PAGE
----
Posted by Michael Andersen (Contributor) on February 17th, 2016 at 10:37 am
Republican gubernatorial candidate Bud Pierce says he’s hit on an idea for solving the problem of people sitting in traffic on freeways: more travel lanes.
“Our current governor and government has no solution to our current gridlock,” he says in a new ad. “When I am governor, I will make sure we have added freeway lanes on all our major freeways. I’ll ensure that we have a new Columbia River Crossing bridge with added lanes. … Vote for Bud Pierce for governor and end gridlock once and for all.”
On his website, Pierce alludes to a “gas tax increase that goes primarily to build roads and bridges to ease gridlock.”
Since the state’s Constitution forbids spending gas taxes on anything but roads, that’s basically a longer way of saying “a gas tax increase” while getting in a false implication that more than a negligible amount of gas taxes ever go to anything else.
That said, let’s consider Pierce’s plan on the merits.
What would it cost to add a new lane to “all our major freeways”? Just for the Portland area, let’s assume he’s talking about the four he mentions (Interstate 5 and 205, U.S. 26 and state Route 217) plus Interstate 84.
Using the Troutdale and Hillsboro city limits on the east and west, the Columbia River on the north and the I-5/205 interchange on the south, that comes out to about 86 miles of freeway.
The Victoria Transport Policy Institute puts the cost of “urban highway capacity expansion” at $8 million to $12 million per lane-mile including land, development and construction. It’s not clear how that handles difficult points like the $350 million one at the Rose Quarter, but let’s say $10 million per mile.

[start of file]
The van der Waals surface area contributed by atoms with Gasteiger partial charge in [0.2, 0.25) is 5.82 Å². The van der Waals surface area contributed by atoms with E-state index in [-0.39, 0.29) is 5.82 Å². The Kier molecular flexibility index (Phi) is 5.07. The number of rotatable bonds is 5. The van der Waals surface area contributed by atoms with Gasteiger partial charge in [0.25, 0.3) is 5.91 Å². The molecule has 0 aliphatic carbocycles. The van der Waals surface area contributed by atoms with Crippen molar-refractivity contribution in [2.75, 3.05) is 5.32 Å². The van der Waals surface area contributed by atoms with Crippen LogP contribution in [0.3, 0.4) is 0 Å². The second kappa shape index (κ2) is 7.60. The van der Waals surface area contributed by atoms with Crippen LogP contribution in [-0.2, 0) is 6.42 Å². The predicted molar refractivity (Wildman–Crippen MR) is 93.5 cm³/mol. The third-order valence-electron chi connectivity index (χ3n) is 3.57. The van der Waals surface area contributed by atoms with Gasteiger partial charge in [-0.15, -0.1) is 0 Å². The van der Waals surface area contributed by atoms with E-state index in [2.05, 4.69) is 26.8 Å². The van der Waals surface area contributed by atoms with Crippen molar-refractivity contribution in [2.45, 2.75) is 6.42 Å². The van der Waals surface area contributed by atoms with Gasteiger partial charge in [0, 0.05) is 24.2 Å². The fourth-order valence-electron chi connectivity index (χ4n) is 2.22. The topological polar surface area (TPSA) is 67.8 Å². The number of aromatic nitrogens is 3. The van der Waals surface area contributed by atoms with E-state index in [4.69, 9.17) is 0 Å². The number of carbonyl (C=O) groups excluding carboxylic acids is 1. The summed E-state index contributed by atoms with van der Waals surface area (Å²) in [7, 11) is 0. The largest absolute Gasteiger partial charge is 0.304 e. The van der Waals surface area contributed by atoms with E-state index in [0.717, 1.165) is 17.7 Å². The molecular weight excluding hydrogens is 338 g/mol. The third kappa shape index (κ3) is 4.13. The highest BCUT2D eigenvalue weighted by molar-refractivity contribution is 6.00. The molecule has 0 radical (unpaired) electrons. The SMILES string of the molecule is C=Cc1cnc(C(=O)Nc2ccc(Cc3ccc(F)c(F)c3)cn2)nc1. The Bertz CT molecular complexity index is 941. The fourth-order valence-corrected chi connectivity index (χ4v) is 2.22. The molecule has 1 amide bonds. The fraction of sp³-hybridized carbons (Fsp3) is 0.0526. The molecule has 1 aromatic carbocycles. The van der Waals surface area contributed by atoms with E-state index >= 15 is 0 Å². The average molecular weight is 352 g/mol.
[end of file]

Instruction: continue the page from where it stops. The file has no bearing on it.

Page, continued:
Let’s also assume that by “lanes” Pierce means “one new lane in each direction.” (Though expanding capacity in one direction only might actually be a novel approach to traffic control.) That brings the cost to $1.7 billion.
Pierce also mentions a new Columbia River Crossing. Let’s take the $2.75 billion projected cost of that project as of 2013 and assume that Washington’s legislature would pay for half of it even without light rail, as long as it also didn’t have tolls.
Let’s also assume that road construction costs won’t inflate at all between 2013 and whatever year of the Pierce administration that construction would begin.
That brings the new bridge’s cost to about $2 billion, of which Oregon would be on the hook for $1 billion.
Pierce doesn’t mention that adding lanes to I-5 and I-205 would require new Marquam and Glenn Jackson bridges. To keep the costs down, let’s assume those bridges become bottlenecks.
This gives us a very rough estimate of $2.7 billion to add one lane to every overland freeway in the Portland metro area, plus a new Columbia River bridge.
This isn’t beyond the realm of possibility. The four-cent statewide gas tax hike proposed last year would have brought in $103 million annually, and some of these freeway widenings could probably get federal matching grants.
What about maintaining all that new pavement? That’d increase the future annual cost of the project, but not by so much that it’d fall apart.
There are still a couple problems with this plan, though.
One is that it raises taxes on people everywhere in Oregon but only widens freeways in Portland. Do all 308 miles of I-5 count as a “major freeway,” or all 371 miles of I-84? That’d at least quadruple the cost of Pierce’s plan, so maybe not.
His ad mentions “rural airports and rail improvements,” so maybe the idea is to win the support of Oregon’s rural population by promising to spend more lottery revenue on those projects.
The final question is the one raised by the very end of the ad: how widening freeways will “end congestion once and for all.”
If Pierce has discovered a way to make sure the next freeway lane is the one that never fills up, governments and taxpayers around the world will be overjoyed to learn about it.
— Michael Andersen, (503) 333-7824 – email@example.com
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Correction 12:10 pm: An earlier version of this article used $8 million per lane-mile for some figures and $10 million for others. It’s now adjusted to use $10 million, the middle of the VTPI cost range, throughout.